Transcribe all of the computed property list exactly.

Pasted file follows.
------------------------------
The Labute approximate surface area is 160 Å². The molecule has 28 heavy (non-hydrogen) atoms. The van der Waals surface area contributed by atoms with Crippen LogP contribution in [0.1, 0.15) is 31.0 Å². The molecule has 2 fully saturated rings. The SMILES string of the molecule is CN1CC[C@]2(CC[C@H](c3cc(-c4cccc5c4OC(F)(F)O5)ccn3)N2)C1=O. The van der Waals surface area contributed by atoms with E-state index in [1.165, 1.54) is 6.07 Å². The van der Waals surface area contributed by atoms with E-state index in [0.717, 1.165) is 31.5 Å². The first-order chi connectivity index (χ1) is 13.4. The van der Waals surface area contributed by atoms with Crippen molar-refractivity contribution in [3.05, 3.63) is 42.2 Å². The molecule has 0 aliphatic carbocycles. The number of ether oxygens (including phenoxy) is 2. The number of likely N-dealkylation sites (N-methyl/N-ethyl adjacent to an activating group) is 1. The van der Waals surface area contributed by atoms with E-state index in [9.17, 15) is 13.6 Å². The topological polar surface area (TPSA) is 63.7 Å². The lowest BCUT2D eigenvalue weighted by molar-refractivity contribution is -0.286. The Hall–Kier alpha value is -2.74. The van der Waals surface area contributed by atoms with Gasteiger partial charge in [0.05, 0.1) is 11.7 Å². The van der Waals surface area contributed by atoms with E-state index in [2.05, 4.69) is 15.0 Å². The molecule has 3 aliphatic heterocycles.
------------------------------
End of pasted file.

The Labute approximate surface area is 160 Å². The molecule has 28 heavy (non-hydrogen) atoms. The van der Waals surface area contributed by atoms with Crippen LogP contribution in [0.1, 0.15) is 31.0 Å². The molecule has 2 fully saturated rings. The SMILES string of the molecule is CN1CC[C@]2(CC[C@H](c3cc(-c4cccc5c4OC(F)(F)O5)ccn3)N2)C1=O. The van der Waals surface area contributed by atoms with E-state index in [1.165, 1.54) is 6.07 Å². The van der Waals surface area contributed by atoms with E-state index in [0.717, 1.165) is 31.5 Å². The first-order chi connectivity index (χ1) is 13.4. The van der Waals surface area contributed by atoms with Crippen molar-refractivity contribution in [3.05, 3.63) is 42.2 Å². The molecule has 0 aliphatic carbocycles. The number of ether oxygens (including phenoxy) is 2. The number of likely N-dealkylation sites (N-methyl/N-ethyl adjacent to an activating group) is 1. The van der Waals surface area contributed by atoms with E-state index in [9.17, 15) is 13.6 Å². The topological polar surface area (TPSA) is 63.7 Å². The lowest BCUT2D eigenvalue weighted by molar-refractivity contribution is -0.286. The Hall–Kier alpha value is -2.74. The van der Waals surface area contributed by atoms with Gasteiger partial charge in [0.05, 0.1) is 11.7 Å². The van der Waals surface area contributed by atoms with E-state index in [2.05, 4.69) is 15.0 Å². The molecule has 3 aliphatic heterocycles.